Environment

Reducing food waste would pump the brakes on climate change

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Reducing food waste would pump the brakes on climate change

The Food and Agriculture Organization of the United Nations estimates that annually one-third of all food produced for mankind is wasted. One third of food wasted is huge. To put that in an every day perspective, that would be like if for every sandwich you made, you threw one piece of bread into the trash just for the heck of it. Or tossed one strawberry for every two strawberries you ate just because you could.

For some additional numbers to put this in perspective, that’s a total of 1.3 tonnes of edible food we waste. Food waste itself is ranked as the third top carbon dioxide emitter (after U.S. and China). Uneaten, yet produced, food occupies 1.4 billion hectares of land. That’s land that’s stripped of biodiversity (meaning wildlife habitats/natural vegetation) for food that literally just sits there. And economically, every year food waste equates to $750 billion in losses (calculated off producer prices). That’s about the GDP of Switzerland.

Food waste is, of course, a massive problem when it comes to carbon emissions. According to Nature, one-third of our greenhouse gas emissions come from agriculture, as of 2012. There’s carbon emissions from the machinery used to produce crops and from fertilizer manufacturing, as well as shipping, storage and packaging processes. So if we’re going to stop food waste, first we have to look at the causes.

The causes of food waste

Food waste itself is a complicated, multilevel problem. Even though up to 40% of the American food supply is wasted each year, by nature we’re not just a bunch of creeps who enjoy waste because it makes us feel powerful (the vast majority of us aren’t, anyway). Much of our problems lie in the notion of “freshness.”

According to the NRDC, up to 90% of Americans waste food purely out of poor understanding of expiration labels. Our food is often labeled as “sell by,” “use by” and “best before,” with little standardization or regulation of those terms. Many people see these and assume the food is expired, even if it’s still perfectly edible, especially in cases where food is marked by a “sell by” date, which only means “sell by,” not “eat by.”

The way we shop has also evolved into a complicated game of appearances. One tactic in supermarkets is to overstock perishable items like produce. The goal is to create a feeling of overflowing abundance so customers feel like they have tons of choice and that the supermarket will always have what they need. Needless to say, tons of that produce goes to waste, about 10% at the retail level in the U.S.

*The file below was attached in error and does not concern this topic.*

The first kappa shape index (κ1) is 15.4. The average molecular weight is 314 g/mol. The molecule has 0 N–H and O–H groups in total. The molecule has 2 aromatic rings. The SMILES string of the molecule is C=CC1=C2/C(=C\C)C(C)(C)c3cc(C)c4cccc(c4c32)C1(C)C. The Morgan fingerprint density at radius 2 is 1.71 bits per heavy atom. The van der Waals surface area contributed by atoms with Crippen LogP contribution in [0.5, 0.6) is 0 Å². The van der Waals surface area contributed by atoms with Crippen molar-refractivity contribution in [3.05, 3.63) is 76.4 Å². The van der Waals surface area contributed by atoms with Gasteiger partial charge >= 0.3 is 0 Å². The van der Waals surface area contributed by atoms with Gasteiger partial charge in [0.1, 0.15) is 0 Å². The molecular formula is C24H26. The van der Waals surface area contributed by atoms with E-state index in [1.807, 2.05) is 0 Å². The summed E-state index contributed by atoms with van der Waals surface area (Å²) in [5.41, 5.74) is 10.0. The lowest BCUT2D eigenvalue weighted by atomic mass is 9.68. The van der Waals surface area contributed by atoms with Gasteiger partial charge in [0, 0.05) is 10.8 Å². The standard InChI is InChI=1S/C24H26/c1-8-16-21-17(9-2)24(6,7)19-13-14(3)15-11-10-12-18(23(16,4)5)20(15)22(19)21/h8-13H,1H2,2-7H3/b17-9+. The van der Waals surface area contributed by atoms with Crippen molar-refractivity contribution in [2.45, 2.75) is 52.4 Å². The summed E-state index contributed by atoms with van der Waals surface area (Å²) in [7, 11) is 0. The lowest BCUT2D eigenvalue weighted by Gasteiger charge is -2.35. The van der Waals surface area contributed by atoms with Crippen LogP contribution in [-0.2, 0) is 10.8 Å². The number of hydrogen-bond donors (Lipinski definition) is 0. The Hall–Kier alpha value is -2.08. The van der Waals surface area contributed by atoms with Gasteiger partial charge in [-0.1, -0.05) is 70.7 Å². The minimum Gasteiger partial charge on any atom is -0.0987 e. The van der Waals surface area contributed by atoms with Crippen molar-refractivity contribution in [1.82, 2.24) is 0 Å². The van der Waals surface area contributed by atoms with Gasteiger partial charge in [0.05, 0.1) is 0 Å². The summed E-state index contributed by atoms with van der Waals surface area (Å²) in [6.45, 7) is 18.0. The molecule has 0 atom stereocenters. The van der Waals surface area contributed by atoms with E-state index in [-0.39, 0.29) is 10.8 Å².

A major contributing problem is also at the consumer’s level of what is deemed “fresh.” Customers tend to buy food that is still a little unripe so that it will keep longer at home. So when those bananas turn just a hair too yellow, it’s to the trash, even if the food is edible. So much so that there has been a movement to create programs where dumped food from supermarkets can be redistributed to food banks. France has even banned supermarkets from tossing perfectly good food, instead requiring food bank donations.

At the agricultural level, many times supply simply exceeds demand. Growers produce more food than it’s expected to be needed to offset risks like crops damaged by poor weather conditions or pests. So that’s food that sits in a good year.

Luckily, this isn’t the system we’re all trapped with.

Stopping food waste

On the household level, stopping food waste is on the simplistic side. It just requires that you be more mindful of what you buy. Only buy what you’ll eat, and look into freezing or preserving the rest. You can even find digital tracking sheets like this one to help you figure out what you waste when and why.

For the retail level, think about supporting or starting a group that takes surplus food that’s slated to be trashed and reroutes it to donation centers, called “gleaning.” You can find a full list of resources here.

Agriculturally, support sustainable farming methods through buying at locally grown, organic farms by shopping at farmers markets or purchasing directly from growers. These typically won’t be your “big business” type farms where overproduction and monocropping may rule the day. If you really want to be a superhero, wait until the end of the farmers market and then offer to buy up the last of the not-so-perfect crops that might go to waste, which you may get at a significant discount. Then use the produce quickly or preserve it.

Michelle Lovrine Honeyager is a freelance writer living in Southeastern Wisconsin. You can find out more about her at https://www.clippings.me/michellelovrine.